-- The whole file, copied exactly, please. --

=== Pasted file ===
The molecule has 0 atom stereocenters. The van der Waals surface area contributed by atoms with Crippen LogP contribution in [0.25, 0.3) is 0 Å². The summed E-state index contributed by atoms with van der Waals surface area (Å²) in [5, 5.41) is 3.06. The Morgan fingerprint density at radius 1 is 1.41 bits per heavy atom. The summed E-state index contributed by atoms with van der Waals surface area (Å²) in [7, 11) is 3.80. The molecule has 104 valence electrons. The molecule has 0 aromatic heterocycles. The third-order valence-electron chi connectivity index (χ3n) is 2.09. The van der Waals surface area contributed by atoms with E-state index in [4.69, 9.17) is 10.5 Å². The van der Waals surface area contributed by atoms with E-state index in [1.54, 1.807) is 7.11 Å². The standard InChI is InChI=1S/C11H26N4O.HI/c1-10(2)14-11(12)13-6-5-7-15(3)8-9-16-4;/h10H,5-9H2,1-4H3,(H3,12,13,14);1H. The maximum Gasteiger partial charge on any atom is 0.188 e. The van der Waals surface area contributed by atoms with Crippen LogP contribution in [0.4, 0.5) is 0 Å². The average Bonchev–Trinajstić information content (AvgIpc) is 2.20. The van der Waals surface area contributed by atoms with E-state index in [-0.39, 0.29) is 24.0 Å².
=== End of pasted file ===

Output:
The molecule has 0 atom stereocenters. The van der Waals surface area contributed by atoms with Crippen LogP contribution in [0.25, 0.3) is 0 Å². The summed E-state index contributed by atoms with van der Waals surface area (Å²) in [5, 5.41) is 3.06. The Morgan fingerprint density at radius 1 is 1.41 bits per heavy atom. The summed E-state index contributed by atoms with van der Waals surface area (Å²) in [7, 11) is 3.80. The molecule has 104 valence electrons. The molecule has 0 aromatic heterocycles. The third-order valence-electron chi connectivity index (χ3n) is 2.09. The van der Waals surface area contributed by atoms with E-state index in [4.69, 9.17) is 10.5 Å². The van der Waals surface area contributed by atoms with E-state index in [1.54, 1.807) is 7.11 Å². The standard InChI is InChI=1S/C11H26N4O.HI/c1-10(2)14-11(12)13-6-5-7-15(3)8-9-16-4;/h10H,5-9H2,1-4H3,(H3,12,13,14);1H. The maximum Gasteiger partial charge on any atom is 0.188 e. The van der Waals surface area contributed by atoms with Crippen LogP contribution in [0.4, 0.5) is 0 Å². The average Bonchev–Trinajstić information content (AvgIpc) is 2.20. The van der Waals surface area contributed by atoms with E-state index in [-0.39, 0.29) is 24.0 Å².